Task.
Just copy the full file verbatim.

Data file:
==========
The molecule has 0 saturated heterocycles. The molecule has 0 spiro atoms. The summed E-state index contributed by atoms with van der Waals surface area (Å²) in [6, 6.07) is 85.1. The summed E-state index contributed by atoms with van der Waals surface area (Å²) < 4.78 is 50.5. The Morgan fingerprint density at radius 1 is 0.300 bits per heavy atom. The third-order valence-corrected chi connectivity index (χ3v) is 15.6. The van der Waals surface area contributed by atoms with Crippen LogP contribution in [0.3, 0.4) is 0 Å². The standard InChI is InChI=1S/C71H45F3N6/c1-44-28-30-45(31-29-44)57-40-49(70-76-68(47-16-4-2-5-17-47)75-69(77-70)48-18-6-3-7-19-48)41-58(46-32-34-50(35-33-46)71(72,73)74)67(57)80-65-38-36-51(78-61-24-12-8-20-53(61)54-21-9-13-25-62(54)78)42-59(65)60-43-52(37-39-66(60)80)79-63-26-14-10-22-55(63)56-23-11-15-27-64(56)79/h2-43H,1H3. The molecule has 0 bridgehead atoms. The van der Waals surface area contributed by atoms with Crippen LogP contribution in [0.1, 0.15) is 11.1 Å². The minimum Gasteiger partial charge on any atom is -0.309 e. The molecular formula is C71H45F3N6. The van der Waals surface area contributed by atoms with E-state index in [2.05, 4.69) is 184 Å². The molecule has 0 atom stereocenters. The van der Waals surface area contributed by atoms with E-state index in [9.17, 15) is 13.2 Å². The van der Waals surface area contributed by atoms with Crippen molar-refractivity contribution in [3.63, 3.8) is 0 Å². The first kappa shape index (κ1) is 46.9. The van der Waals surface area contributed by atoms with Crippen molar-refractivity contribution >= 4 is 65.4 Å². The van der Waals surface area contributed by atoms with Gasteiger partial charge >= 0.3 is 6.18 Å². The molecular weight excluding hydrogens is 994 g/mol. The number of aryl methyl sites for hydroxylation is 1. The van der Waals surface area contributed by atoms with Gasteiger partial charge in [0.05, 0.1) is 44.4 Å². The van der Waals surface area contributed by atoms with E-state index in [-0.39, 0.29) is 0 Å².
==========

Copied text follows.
The molecule has 0 saturated heterocycles. The molecule has 0 spiro atoms. The summed E-state index contributed by atoms with van der Waals surface area (Å²) in [6, 6.07) is 85.1. The summed E-state index contributed by atoms with van der Waals surface area (Å²) < 4.78 is 50.5. The Morgan fingerprint density at radius 1 is 0.300 bits per heavy atom. The third-order valence-corrected chi connectivity index (χ3v) is 15.6. The van der Waals surface area contributed by atoms with Crippen LogP contribution in [0.3, 0.4) is 0 Å². The standard InChI is InChI=1S/C71H45F3N6/c1-44-28-30-45(31-29-44)57-40-49(70-76-68(47-16-4-2-5-17-47)75-69(77-70)48-18-6-3-7-19-48)41-58(46-32-34-50(35-33-46)71(72,73)74)67(57)80-65-38-36-51(78-61-24-12-8-20-53(61)54-21-9-13-25-62(54)78)42-59(65)60-43-52(37-39-66(60)80)79-63-26-14-10-22-55(63)56-23-11-15-27-64(56)79/h2-43H,1H3. The molecule has 0 bridgehead atoms. The van der Waals surface area contributed by atoms with Crippen LogP contribution in [0.1, 0.15) is 11.1 Å². The minimum Gasteiger partial charge on any atom is -0.309 e. The molecular formula is C71H45F3N6. The van der Waals surface area contributed by atoms with E-state index in [2.05, 4.69) is 184 Å². The molecule has 0 atom stereocenters. The van der Waals surface area contributed by atoms with E-state index in [9.17, 15) is 13.2 Å². The van der Waals surface area contributed by atoms with Crippen molar-refractivity contribution in [3.63, 3.8) is 0 Å². The first kappa shape index (κ1) is 46.9. The van der Waals surface area contributed by atoms with Crippen molar-refractivity contribution >= 4 is 65.4 Å². The van der Waals surface area contributed by atoms with Gasteiger partial charge >= 0.3 is 6.18 Å². The molecular weight excluding hydrogens is 994 g/mol. The number of aryl methyl sites for hydroxylation is 1. The van der Waals surface area contributed by atoms with Gasteiger partial charge in [0.05, 0.1) is 44.4 Å². The van der Waals surface area contributed by atoms with E-state index in [-0.39, 0.29) is 0 Å².